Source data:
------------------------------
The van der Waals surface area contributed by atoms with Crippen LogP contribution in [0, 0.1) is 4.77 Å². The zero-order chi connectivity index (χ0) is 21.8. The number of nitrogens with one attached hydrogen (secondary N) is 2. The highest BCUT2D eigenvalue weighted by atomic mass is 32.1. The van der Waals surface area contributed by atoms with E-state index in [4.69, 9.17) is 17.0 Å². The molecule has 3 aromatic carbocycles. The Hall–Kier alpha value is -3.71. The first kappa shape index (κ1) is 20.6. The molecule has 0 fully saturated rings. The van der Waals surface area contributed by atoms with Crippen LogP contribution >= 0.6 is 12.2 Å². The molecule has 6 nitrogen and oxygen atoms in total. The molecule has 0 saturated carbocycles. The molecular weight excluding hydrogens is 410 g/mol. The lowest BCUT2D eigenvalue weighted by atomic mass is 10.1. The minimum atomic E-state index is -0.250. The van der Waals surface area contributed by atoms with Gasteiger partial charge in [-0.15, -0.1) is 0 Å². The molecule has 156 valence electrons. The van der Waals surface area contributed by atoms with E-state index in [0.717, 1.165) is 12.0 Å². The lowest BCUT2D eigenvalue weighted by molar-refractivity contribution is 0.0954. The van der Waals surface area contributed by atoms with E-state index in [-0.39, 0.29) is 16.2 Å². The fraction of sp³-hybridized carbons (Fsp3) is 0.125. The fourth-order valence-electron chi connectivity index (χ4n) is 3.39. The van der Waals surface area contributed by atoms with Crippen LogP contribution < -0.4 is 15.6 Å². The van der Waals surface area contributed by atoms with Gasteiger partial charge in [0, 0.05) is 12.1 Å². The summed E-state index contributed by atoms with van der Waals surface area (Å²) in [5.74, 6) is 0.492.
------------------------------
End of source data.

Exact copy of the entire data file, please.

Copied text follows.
The van der Waals surface area contributed by atoms with Crippen LogP contribution in [0, 0.1) is 4.77 Å². The zero-order chi connectivity index (χ0) is 21.8. The number of nitrogens with one attached hydrogen (secondary N) is 2. The highest BCUT2D eigenvalue weighted by atomic mass is 32.1. The van der Waals surface area contributed by atoms with E-state index in [4.69, 9.17) is 17.0 Å². The molecule has 3 aromatic carbocycles. The Hall–Kier alpha value is -3.71. The first kappa shape index (κ1) is 20.6. The molecule has 0 fully saturated rings. The van der Waals surface area contributed by atoms with Crippen LogP contribution >= 0.6 is 12.2 Å². The molecule has 6 nitrogen and oxygen atoms in total. The molecule has 0 saturated carbocycles. The molecular weight excluding hydrogens is 410 g/mol. The lowest BCUT2D eigenvalue weighted by atomic mass is 10.1. The minimum atomic E-state index is -0.250. The van der Waals surface area contributed by atoms with Gasteiger partial charge in [-0.15, -0.1) is 0 Å². The molecule has 156 valence electrons. The van der Waals surface area contributed by atoms with E-state index in [0.717, 1.165) is 12.0 Å². The lowest BCUT2D eigenvalue weighted by molar-refractivity contribution is 0.0954. The van der Waals surface area contributed by atoms with E-state index in [-0.39, 0.29) is 16.2 Å². The fraction of sp³-hybridized carbons (Fsp3) is 0.125. The fourth-order valence-electron chi connectivity index (χ4n) is 3.39. The van der Waals surface area contributed by atoms with Crippen LogP contribution < -0.4 is 15.6 Å². The van der Waals surface area contributed by atoms with Gasteiger partial charge in [0, 0.05) is 12.1 Å². The summed E-state index contributed by atoms with van der Waals surface area (Å²) in [5.74, 6) is 0.492.